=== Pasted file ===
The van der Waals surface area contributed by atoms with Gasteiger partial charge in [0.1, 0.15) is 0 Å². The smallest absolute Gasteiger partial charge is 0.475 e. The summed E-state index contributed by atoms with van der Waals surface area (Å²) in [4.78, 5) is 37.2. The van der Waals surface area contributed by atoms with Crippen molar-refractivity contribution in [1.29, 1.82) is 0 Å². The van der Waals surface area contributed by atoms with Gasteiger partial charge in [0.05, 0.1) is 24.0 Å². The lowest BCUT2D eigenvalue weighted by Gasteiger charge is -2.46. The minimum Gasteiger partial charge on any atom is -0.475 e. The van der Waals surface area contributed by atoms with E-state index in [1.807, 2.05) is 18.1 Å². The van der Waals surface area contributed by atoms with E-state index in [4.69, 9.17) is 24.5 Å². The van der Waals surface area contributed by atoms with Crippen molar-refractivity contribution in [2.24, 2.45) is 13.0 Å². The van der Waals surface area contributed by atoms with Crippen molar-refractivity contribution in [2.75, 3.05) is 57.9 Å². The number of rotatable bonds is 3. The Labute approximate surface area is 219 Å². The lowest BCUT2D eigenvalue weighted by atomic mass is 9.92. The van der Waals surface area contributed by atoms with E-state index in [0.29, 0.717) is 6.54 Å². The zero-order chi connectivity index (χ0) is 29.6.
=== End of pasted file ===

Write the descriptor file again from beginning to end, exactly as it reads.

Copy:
The van der Waals surface area contributed by atoms with Gasteiger partial charge in [0.1, 0.15) is 0 Å². The smallest absolute Gasteiger partial charge is 0.475 e. The summed E-state index contributed by atoms with van der Waals surface area (Å²) in [4.78, 5) is 37.2. The van der Waals surface area contributed by atoms with Crippen molar-refractivity contribution in [1.29, 1.82) is 0 Å². The van der Waals surface area contributed by atoms with Gasteiger partial charge in [0.05, 0.1) is 24.0 Å². The lowest BCUT2D eigenvalue weighted by Gasteiger charge is -2.46. The minimum Gasteiger partial charge on any atom is -0.475 e. The van der Waals surface area contributed by atoms with E-state index in [1.807, 2.05) is 18.1 Å². The van der Waals surface area contributed by atoms with E-state index in [4.69, 9.17) is 24.5 Å². The van der Waals surface area contributed by atoms with Crippen molar-refractivity contribution in [2.24, 2.45) is 13.0 Å². The van der Waals surface area contributed by atoms with Crippen molar-refractivity contribution in [2.75, 3.05) is 57.9 Å². The number of rotatable bonds is 3. The Labute approximate surface area is 219 Å². The lowest BCUT2D eigenvalue weighted by atomic mass is 9.92. The van der Waals surface area contributed by atoms with E-state index in [0.29, 0.717) is 6.54 Å². The zero-order chi connectivity index (χ0) is 29.6.